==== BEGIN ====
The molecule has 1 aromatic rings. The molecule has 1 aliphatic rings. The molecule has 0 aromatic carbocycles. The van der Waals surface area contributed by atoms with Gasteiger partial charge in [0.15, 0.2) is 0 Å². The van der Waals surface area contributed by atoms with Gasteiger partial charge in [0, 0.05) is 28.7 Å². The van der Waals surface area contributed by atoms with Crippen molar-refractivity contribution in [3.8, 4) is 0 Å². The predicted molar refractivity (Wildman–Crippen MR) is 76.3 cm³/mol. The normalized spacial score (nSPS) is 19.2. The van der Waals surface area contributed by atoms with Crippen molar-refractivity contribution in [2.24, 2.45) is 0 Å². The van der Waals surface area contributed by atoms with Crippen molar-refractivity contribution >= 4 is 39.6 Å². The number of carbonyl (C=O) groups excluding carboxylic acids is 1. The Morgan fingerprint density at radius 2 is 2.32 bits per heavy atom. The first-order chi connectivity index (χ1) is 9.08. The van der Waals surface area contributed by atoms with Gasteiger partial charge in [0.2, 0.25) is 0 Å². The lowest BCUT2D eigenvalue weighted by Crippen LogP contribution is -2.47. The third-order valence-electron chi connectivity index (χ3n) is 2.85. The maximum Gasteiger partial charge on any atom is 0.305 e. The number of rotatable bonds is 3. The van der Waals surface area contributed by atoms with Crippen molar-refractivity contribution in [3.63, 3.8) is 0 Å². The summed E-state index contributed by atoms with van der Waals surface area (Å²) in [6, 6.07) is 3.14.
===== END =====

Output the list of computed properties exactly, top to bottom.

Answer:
The molecule has 1 aromatic rings. The molecule has 1 aliphatic rings. The molecule has 0 aromatic carbocycles. The van der Waals surface area contributed by atoms with Gasteiger partial charge in [0.15, 0.2) is 0 Å². The van der Waals surface area contributed by atoms with Gasteiger partial charge in [0, 0.05) is 28.7 Å². The van der Waals surface area contributed by atoms with Crippen molar-refractivity contribution in [3.8, 4) is 0 Å². The predicted molar refractivity (Wildman–Crippen MR) is 76.3 cm³/mol. The normalized spacial score (nSPS) is 19.2. The van der Waals surface area contributed by atoms with Crippen molar-refractivity contribution in [2.24, 2.45) is 0 Å². The van der Waals surface area contributed by atoms with Crippen molar-refractivity contribution >= 4 is 39.6 Å². The number of carbonyl (C=O) groups excluding carboxylic acids is 1. The Morgan fingerprint density at radius 2 is 2.32 bits per heavy atom. The first-order chi connectivity index (χ1) is 9.08. The van der Waals surface area contributed by atoms with Gasteiger partial charge in [0.2, 0.25) is 0 Å². The lowest BCUT2D eigenvalue weighted by Crippen LogP contribution is -2.47. The third-order valence-electron chi connectivity index (χ3n) is 2.85. The maximum Gasteiger partial charge on any atom is 0.305 e. The number of rotatable bonds is 3. The van der Waals surface area contributed by atoms with Crippen molar-refractivity contribution in [3.63, 3.8) is 0 Å². The summed E-state index contributed by atoms with van der Waals surface area (Å²) in [6, 6.07) is 3.14.